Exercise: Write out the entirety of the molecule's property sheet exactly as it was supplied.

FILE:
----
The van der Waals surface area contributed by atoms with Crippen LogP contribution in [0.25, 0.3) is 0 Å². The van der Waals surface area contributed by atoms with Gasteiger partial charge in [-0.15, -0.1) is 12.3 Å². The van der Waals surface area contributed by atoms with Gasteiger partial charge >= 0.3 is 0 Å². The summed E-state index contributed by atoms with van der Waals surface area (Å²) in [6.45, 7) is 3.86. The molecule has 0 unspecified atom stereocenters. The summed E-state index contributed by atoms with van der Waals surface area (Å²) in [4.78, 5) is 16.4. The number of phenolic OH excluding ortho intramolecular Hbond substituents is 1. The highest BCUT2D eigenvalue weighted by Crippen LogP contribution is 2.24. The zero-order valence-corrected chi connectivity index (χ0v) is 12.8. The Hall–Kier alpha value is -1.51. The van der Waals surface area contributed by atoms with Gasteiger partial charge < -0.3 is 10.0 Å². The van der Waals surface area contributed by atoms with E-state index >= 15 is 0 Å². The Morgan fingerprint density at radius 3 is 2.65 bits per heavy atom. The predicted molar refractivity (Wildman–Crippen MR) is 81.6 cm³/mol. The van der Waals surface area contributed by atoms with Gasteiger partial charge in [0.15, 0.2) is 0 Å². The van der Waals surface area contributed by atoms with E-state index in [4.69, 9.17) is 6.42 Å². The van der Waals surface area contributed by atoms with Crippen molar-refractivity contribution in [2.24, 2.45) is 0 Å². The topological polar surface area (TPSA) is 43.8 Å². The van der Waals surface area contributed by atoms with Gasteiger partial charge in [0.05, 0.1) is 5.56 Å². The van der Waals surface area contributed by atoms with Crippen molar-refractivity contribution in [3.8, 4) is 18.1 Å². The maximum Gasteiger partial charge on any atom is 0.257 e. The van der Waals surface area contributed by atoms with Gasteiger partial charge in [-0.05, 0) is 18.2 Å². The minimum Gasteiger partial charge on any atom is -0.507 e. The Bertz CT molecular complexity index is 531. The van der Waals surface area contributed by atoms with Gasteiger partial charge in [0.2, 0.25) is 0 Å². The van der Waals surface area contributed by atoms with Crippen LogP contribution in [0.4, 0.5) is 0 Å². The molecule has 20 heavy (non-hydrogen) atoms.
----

The van der Waals surface area contributed by atoms with Crippen LogP contribution in [0.25, 0.3) is 0 Å². The van der Waals surface area contributed by atoms with Gasteiger partial charge in [-0.15, -0.1) is 12.3 Å². The van der Waals surface area contributed by atoms with Gasteiger partial charge >= 0.3 is 0 Å². The summed E-state index contributed by atoms with van der Waals surface area (Å²) in [6.45, 7) is 3.86. The molecule has 0 unspecified atom stereocenters. The summed E-state index contributed by atoms with van der Waals surface area (Å²) in [4.78, 5) is 16.4. The number of phenolic OH excluding ortho intramolecular Hbond substituents is 1. The highest BCUT2D eigenvalue weighted by Crippen LogP contribution is 2.24. The zero-order valence-corrected chi connectivity index (χ0v) is 12.8. The Hall–Kier alpha value is -1.51. The van der Waals surface area contributed by atoms with Gasteiger partial charge < -0.3 is 10.0 Å². The van der Waals surface area contributed by atoms with E-state index >= 15 is 0 Å². The Morgan fingerprint density at radius 3 is 2.65 bits per heavy atom. The predicted molar refractivity (Wildman–Crippen MR) is 81.6 cm³/mol. The van der Waals surface area contributed by atoms with Gasteiger partial charge in [0.15, 0.2) is 0 Å². The van der Waals surface area contributed by atoms with E-state index in [4.69, 9.17) is 6.42 Å². The van der Waals surface area contributed by atoms with Crippen molar-refractivity contribution in [2.24, 2.45) is 0 Å². The topological polar surface area (TPSA) is 43.8 Å². The van der Waals surface area contributed by atoms with Gasteiger partial charge in [0.05, 0.1) is 5.56 Å². The van der Waals surface area contributed by atoms with Crippen molar-refractivity contribution in [3.8, 4) is 18.1 Å². The maximum Gasteiger partial charge on any atom is 0.257 e. The van der Waals surface area contributed by atoms with Gasteiger partial charge in [-0.05, 0) is 18.2 Å². The minimum Gasteiger partial charge on any atom is -0.507 e. The Bertz CT molecular complexity index is 531. The van der Waals surface area contributed by atoms with Gasteiger partial charge in [0.2, 0.25) is 0 Å². The van der Waals surface area contributed by atoms with Crippen LogP contribution in [0.4, 0.5) is 0 Å². The molecule has 20 heavy (non-hydrogen) atoms.